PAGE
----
Weakened bones with low bone density put a person at risk for fracture. When an older person breaks a hip, the consequences can be devastating. As a result, it makes sense to look for ways to boost your bone density. Health care professionals often prescribe medications to improve bone density, but one reader had success with an entirely different approach.
How Can You Boost Your Bone Density?
Q. I have weak bones (osteopenia). I could not tolerate Actonel, Fosamax or Forteo.
Instead, I worked with a physical therapist on exercises to strengthen bones. I did mild weight-lifting exercises and resistance work with bands for two years.
After the next test, I got a phone call: “You have increased your bone density by 15 percent and it is now within normal limits.” I was flabbergasted. More people may want to try this approach instead of taking pills.
Which Drugs Will Boost Your Bone Density?
A. The first choice of most doctors in treating osteoporosis is often a bisphosphonate such as alendronate (Fosamax), ibandronate (Boniva) or risedronate (Actonel). These drugs slow down bone breakdown so that the bone-rebuilding cells can catch up. Despite their utility, these medications have some troublesome side effects, including serious inflammation of the esophagus.
Digestive Distress from Fosamax and Calcium:
Another reader wrote:
“I have been suffering terribly from constipation and heartburn. I am convinced that the calcium and Fosamax I take to build my bones are contributing to these problems. When I complain, my doctor just tells me to eat more fiber and take Metamucil. That makes me feel bloated and gives me gas.
“My neighbor says you have information on constipation and gas. Please send it since I am desperate.”
We responded that calcium and alendronate can both contribute to constipation. Fosamax may also cause heartburn, which can be a serious complication.
Managing Alendronate-Induced Constipation:
Besides fiber and fluids, some readers have found flax seed (found in Uncle Sam’s cereal or in a health food store) helpful against constipation and gas.
UniFiber (powdered cellulose) solved one woman’s constipation problem, while sugarless gum has helped others.
Denise commented on managing this problem:
“I was able to overcome a lifelong constipation problem and dependence on stimulant laxatives (Ex-Lax), and I think I could almost teach a class on it.
“The trick to prevent bloating with Metamucil is to start with a tiny amount – 1/4 tsp in a glass of water once per day, then twice per day, then three times per day, building up over the coarse of a week. Each week, increase the amount per serving by 1/4 tsp until you reach the dosage that works for you. For me it turned out to be 2 heaping tablespoons per day (one in the morning, one whenever convenient later in the day) of the sugar-free variety (the dosage is higher for regular Metamucil).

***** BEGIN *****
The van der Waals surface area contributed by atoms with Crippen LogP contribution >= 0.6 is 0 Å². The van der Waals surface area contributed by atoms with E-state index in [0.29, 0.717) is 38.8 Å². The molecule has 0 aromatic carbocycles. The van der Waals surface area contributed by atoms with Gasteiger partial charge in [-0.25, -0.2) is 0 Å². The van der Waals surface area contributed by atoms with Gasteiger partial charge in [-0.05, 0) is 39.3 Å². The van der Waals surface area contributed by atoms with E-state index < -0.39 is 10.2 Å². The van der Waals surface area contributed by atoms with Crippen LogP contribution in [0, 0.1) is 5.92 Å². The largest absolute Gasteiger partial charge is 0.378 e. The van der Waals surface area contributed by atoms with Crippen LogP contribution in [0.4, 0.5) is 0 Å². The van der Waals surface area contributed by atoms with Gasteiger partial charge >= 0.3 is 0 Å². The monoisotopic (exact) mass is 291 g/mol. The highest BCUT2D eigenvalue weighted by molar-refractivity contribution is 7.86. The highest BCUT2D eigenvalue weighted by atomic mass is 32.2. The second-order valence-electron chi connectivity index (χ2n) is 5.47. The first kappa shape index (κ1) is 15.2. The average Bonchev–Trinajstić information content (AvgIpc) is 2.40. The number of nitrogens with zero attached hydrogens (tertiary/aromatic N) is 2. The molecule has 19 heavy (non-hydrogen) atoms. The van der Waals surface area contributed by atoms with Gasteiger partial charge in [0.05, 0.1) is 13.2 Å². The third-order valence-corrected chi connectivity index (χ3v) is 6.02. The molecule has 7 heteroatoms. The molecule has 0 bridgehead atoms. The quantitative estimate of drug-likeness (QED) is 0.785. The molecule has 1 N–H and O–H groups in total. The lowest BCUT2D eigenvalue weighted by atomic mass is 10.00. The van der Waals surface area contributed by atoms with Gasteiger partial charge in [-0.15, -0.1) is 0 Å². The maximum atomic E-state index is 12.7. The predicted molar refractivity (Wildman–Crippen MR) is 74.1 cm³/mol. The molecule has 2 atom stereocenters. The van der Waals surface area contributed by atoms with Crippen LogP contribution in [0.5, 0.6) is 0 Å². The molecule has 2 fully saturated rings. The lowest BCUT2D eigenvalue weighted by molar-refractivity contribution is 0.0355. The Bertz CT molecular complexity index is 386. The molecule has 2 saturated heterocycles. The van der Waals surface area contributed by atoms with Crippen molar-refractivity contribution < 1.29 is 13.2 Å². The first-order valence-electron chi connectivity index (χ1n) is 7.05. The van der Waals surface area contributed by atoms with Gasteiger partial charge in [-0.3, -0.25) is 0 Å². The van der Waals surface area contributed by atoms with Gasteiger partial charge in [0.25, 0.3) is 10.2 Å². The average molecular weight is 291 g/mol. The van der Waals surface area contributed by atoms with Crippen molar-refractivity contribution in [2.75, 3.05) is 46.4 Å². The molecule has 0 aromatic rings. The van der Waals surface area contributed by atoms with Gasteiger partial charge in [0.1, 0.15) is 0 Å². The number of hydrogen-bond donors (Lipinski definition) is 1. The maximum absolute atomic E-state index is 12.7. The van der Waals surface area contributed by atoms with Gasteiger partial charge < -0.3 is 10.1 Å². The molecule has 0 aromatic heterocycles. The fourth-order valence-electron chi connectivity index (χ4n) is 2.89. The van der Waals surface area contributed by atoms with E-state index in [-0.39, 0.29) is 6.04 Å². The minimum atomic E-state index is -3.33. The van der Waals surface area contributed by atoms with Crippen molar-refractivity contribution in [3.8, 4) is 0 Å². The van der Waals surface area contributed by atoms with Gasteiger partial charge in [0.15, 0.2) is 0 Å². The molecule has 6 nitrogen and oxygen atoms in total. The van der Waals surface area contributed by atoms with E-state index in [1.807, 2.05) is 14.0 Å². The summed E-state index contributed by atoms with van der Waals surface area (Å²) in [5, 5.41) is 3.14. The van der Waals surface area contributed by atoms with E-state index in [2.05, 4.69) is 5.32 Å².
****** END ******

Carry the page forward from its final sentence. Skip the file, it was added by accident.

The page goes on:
“It is extremely important to use a full, large glass of water – at least 8 oz – because the Metamucil will absorb whatever fluid is available. If insufficient liquid is provided, it will absorb whatever it can find, resulting in the opposite effect: constipation. If you are someone who doesn’t like water or Metamucil or just doesn’t drink much, do whatever you have to to get over it. At first I had to close my eyes and hold my nose while drinking it down. (I don’t know why this helped, but it did.)
“Don’t take it within 2 hrs before or after any meds or supplements because it can decrease their absorption. If this seems like a lot of bother, compare it to being severely, chronically constipated and it won’t seem so bad.
“But, for me, even Metamucil could not overcome the constipation caused by calcium supplements – until I read that a healthy calcium to magnesium intake ratio is about 2:1. As soon as I started taking 250 mg magnesium with every 500 mg calcium, normal bowel movements resumed.
“I really hope this helps because I’ve been there and it ain’t now fun.”
We have three guides that might be very helpful for these health concerns:
In addition, you may want to listen to our recent interview with Dr. Robynne Chutkan:
Other Side Effects of Alendronate and Other Bisphosphonates:
- • Stomach pain
• Swallowing difficulties
• Tarry stools
• Swelling of joints or extremities
• Bone pain or pain in hips or legs
Destruction of bone in the jaw (osteonecrosis) or in the hip are rare but very serious complications of these medications (Journal of Oral Maxillofacial Surgery, Aug. 2012). In addition, recent research suggests that bisphosphonates can impair macrophages, white blood cells that are important actors in the immune response (Oral Diseases, online June 5, 2018).
Boost Your Bone Density with Weight-Lifting:
People who cannot tolerate a bisphosphonate may need an alternate approach to deal with your bone problem.We are delighted to learn how well you have done with your exercise program. Others may benefit from your approach.
The time to put an exercise program lie yours into place is now. On the other hand, it may never be too late to start. One clinical trial that confirms the benefits you found offered people progressive weight lifting exercises following a hip fracture (Journal of the American Medical Directors Association, Jan. 2012). Those who participated in the exercises were less likely to die or be admitted to a nursing home during the two years of the study than those who received usual care.